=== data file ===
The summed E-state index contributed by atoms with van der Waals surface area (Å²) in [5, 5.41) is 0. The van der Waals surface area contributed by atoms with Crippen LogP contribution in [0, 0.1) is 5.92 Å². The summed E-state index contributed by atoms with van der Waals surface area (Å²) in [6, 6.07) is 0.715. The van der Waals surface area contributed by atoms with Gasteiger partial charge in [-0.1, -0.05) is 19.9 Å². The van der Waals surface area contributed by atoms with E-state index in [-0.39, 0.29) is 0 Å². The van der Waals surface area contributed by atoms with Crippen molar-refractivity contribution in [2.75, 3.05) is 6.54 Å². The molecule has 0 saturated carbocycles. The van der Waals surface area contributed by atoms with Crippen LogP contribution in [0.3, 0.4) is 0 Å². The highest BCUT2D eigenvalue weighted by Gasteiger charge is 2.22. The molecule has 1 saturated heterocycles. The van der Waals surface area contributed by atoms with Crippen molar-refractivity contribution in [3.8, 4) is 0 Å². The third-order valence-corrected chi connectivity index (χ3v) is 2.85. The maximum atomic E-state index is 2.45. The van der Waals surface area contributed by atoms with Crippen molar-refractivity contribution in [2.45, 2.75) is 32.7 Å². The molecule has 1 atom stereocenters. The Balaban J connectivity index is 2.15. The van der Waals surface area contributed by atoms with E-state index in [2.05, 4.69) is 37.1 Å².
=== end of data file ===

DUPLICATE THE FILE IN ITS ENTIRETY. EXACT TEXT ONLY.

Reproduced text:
The summed E-state index contributed by atoms with van der Waals surface area (Å²) in [5, 5.41) is 0. The van der Waals surface area contributed by atoms with Crippen LogP contribution in [0, 0.1) is 5.92 Å². The summed E-state index contributed by atoms with van der Waals surface area (Å²) in [6, 6.07) is 0.715. The van der Waals surface area contributed by atoms with Gasteiger partial charge in [-0.1, -0.05) is 19.9 Å². The van der Waals surface area contributed by atoms with E-state index in [-0.39, 0.29) is 0 Å². The van der Waals surface area contributed by atoms with Crippen molar-refractivity contribution in [2.75, 3.05) is 6.54 Å². The molecule has 0 saturated carbocycles. The van der Waals surface area contributed by atoms with Crippen LogP contribution in [0.3, 0.4) is 0 Å². The highest BCUT2D eigenvalue weighted by Gasteiger charge is 2.22. The molecule has 1 saturated heterocycles. The van der Waals surface area contributed by atoms with Crippen molar-refractivity contribution in [3.8, 4) is 0 Å². The third-order valence-corrected chi connectivity index (χ3v) is 2.85. The maximum atomic E-state index is 2.45. The van der Waals surface area contributed by atoms with Crippen molar-refractivity contribution in [2.45, 2.75) is 32.7 Å². The molecule has 1 atom stereocenters. The Balaban J connectivity index is 2.15. The van der Waals surface area contributed by atoms with E-state index in [2.05, 4.69) is 37.1 Å².